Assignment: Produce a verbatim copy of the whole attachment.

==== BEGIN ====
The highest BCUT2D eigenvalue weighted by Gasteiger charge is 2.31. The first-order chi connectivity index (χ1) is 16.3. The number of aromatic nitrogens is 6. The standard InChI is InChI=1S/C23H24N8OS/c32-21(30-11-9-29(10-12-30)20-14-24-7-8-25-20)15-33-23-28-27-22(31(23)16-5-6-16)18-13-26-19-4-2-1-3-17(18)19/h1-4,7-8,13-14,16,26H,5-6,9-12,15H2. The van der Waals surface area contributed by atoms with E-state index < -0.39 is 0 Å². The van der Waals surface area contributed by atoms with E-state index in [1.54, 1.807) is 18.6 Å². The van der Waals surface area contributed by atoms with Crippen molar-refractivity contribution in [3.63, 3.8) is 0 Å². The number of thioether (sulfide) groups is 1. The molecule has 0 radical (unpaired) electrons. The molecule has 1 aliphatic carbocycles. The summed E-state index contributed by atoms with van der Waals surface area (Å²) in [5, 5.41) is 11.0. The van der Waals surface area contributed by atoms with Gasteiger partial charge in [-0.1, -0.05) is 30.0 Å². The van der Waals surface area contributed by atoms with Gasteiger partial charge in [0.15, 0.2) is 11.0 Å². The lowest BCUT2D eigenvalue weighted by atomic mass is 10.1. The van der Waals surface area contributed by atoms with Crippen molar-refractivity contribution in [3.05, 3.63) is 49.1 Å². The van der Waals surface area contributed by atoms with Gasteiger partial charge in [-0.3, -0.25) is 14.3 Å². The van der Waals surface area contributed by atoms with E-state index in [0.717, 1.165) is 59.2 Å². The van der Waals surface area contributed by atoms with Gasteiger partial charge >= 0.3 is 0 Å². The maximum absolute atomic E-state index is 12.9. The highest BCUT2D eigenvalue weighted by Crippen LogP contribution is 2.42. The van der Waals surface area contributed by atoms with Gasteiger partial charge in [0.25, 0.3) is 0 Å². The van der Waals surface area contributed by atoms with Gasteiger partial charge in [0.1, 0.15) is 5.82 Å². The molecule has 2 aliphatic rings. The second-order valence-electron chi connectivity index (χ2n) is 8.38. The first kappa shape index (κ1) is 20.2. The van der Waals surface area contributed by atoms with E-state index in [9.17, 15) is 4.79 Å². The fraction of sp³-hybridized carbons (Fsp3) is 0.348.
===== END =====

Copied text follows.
The highest BCUT2D eigenvalue weighted by Gasteiger charge is 2.31. The first-order chi connectivity index (χ1) is 16.3. The number of aromatic nitrogens is 6. The standard InChI is InChI=1S/C23H24N8OS/c32-21(30-11-9-29(10-12-30)20-14-24-7-8-25-20)15-33-23-28-27-22(31(23)16-5-6-16)18-13-26-19-4-2-1-3-17(18)19/h1-4,7-8,13-14,16,26H,5-6,9-12,15H2. The van der Waals surface area contributed by atoms with E-state index < -0.39 is 0 Å². The van der Waals surface area contributed by atoms with E-state index in [1.54, 1.807) is 18.6 Å². The van der Waals surface area contributed by atoms with Crippen molar-refractivity contribution in [3.63, 3.8) is 0 Å². The number of thioether (sulfide) groups is 1. The molecule has 0 radical (unpaired) electrons. The molecule has 1 aliphatic carbocycles. The summed E-state index contributed by atoms with van der Waals surface area (Å²) in [5, 5.41) is 11.0. The van der Waals surface area contributed by atoms with Gasteiger partial charge in [-0.1, -0.05) is 30.0 Å². The van der Waals surface area contributed by atoms with Gasteiger partial charge in [0.15, 0.2) is 11.0 Å². The lowest BCUT2D eigenvalue weighted by atomic mass is 10.1. The van der Waals surface area contributed by atoms with Crippen molar-refractivity contribution in [3.05, 3.63) is 49.1 Å². The van der Waals surface area contributed by atoms with Gasteiger partial charge in [-0.3, -0.25) is 14.3 Å². The van der Waals surface area contributed by atoms with E-state index in [0.717, 1.165) is 59.2 Å². The van der Waals surface area contributed by atoms with Gasteiger partial charge >= 0.3 is 0 Å². The maximum absolute atomic E-state index is 12.9. The highest BCUT2D eigenvalue weighted by Crippen LogP contribution is 2.42. The van der Waals surface area contributed by atoms with Gasteiger partial charge in [0.25, 0.3) is 0 Å². The van der Waals surface area contributed by atoms with Gasteiger partial charge in [0.1, 0.15) is 5.82 Å². The molecule has 2 aliphatic rings. The second-order valence-electron chi connectivity index (χ2n) is 8.38. The first kappa shape index (κ1) is 20.2. The van der Waals surface area contributed by atoms with E-state index in [9.17, 15) is 4.79 Å². The fraction of sp³-hybridized carbons (Fsp3) is 0.348.